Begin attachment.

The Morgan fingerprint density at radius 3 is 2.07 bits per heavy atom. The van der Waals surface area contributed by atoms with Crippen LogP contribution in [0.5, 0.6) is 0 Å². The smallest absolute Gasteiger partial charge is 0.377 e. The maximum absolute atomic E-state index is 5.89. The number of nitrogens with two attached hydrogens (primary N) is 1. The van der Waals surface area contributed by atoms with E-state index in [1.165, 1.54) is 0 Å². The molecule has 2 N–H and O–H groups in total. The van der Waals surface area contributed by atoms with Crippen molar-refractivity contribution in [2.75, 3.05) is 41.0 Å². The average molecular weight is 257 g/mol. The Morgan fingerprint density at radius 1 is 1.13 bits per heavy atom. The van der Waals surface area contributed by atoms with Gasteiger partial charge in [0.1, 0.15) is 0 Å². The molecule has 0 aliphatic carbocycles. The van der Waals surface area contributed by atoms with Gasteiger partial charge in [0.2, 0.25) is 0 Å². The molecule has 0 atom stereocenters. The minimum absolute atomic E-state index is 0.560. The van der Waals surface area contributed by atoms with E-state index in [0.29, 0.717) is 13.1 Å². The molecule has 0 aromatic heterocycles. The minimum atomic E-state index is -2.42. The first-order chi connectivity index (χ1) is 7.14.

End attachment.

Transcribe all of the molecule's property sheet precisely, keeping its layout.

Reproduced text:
The Morgan fingerprint density at radius 3 is 2.07 bits per heavy atom. The van der Waals surface area contributed by atoms with Crippen LogP contribution in [0.5, 0.6) is 0 Å². The smallest absolute Gasteiger partial charge is 0.377 e. The maximum absolute atomic E-state index is 5.89. The number of nitrogens with two attached hydrogens (primary N) is 1. The van der Waals surface area contributed by atoms with E-state index in [1.165, 1.54) is 0 Å². The molecule has 2 N–H and O–H groups in total. The van der Waals surface area contributed by atoms with Crippen molar-refractivity contribution in [2.75, 3.05) is 41.0 Å². The average molecular weight is 257 g/mol. The Morgan fingerprint density at radius 1 is 1.13 bits per heavy atom. The van der Waals surface area contributed by atoms with Gasteiger partial charge in [0.1, 0.15) is 0 Å². The molecule has 0 aliphatic carbocycles. The van der Waals surface area contributed by atoms with Gasteiger partial charge in [0.2, 0.25) is 0 Å². The molecule has 0 atom stereocenters. The minimum absolute atomic E-state index is 0.560. The van der Waals surface area contributed by atoms with E-state index in [0.29, 0.717) is 13.1 Å². The molecule has 0 aromatic heterocycles. The minimum atomic E-state index is -2.42. The first-order chi connectivity index (χ1) is 7.14.